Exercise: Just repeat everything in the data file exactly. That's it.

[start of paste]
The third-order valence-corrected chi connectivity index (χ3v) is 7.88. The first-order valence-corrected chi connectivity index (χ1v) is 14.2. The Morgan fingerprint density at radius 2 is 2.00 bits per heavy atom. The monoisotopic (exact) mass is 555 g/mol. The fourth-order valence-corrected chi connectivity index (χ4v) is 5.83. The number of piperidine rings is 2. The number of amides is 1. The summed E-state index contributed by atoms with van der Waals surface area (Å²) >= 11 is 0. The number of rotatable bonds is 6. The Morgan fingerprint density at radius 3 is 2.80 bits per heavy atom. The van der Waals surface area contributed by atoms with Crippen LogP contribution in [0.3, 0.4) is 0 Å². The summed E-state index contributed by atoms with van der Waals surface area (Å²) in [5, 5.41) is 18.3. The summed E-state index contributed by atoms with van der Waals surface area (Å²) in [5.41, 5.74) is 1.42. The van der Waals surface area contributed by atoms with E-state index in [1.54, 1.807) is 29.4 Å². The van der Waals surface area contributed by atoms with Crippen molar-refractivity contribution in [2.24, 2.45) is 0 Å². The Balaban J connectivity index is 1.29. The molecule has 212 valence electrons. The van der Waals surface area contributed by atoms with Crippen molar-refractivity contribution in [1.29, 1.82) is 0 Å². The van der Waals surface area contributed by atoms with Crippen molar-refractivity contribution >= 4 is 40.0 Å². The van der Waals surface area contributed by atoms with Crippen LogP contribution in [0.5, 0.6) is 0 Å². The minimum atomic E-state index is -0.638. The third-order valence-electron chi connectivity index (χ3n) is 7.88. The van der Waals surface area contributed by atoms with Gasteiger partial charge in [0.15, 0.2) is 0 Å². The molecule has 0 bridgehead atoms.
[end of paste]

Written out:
The third-order valence-corrected chi connectivity index (χ3v) is 7.88. The first-order valence-corrected chi connectivity index (χ1v) is 14.2. The Morgan fingerprint density at radius 2 is 2.00 bits per heavy atom. The monoisotopic (exact) mass is 555 g/mol. The fourth-order valence-corrected chi connectivity index (χ4v) is 5.83. The number of piperidine rings is 2. The number of amides is 1. The summed E-state index contributed by atoms with van der Waals surface area (Å²) >= 11 is 0. The number of rotatable bonds is 6. The Morgan fingerprint density at radius 3 is 2.80 bits per heavy atom. The van der Waals surface area contributed by atoms with Crippen LogP contribution in [0.3, 0.4) is 0 Å². The summed E-state index contributed by atoms with van der Waals surface area (Å²) in [5, 5.41) is 18.3. The summed E-state index contributed by atoms with van der Waals surface area (Å²) in [5.41, 5.74) is 1.42. The van der Waals surface area contributed by atoms with E-state index in [1.54, 1.807) is 29.4 Å². The van der Waals surface area contributed by atoms with Crippen molar-refractivity contribution in [2.24, 2.45) is 0 Å². The Balaban J connectivity index is 1.29. The molecule has 212 valence electrons. The van der Waals surface area contributed by atoms with Crippen molar-refractivity contribution in [1.29, 1.82) is 0 Å². The van der Waals surface area contributed by atoms with Crippen molar-refractivity contribution >= 4 is 40.0 Å². The van der Waals surface area contributed by atoms with Crippen LogP contribution in [0.5, 0.6) is 0 Å². The minimum atomic E-state index is -0.638. The third-order valence-electron chi connectivity index (χ3n) is 7.88. The van der Waals surface area contributed by atoms with Gasteiger partial charge in [0.15, 0.2) is 0 Å². The molecule has 0 bridgehead atoms.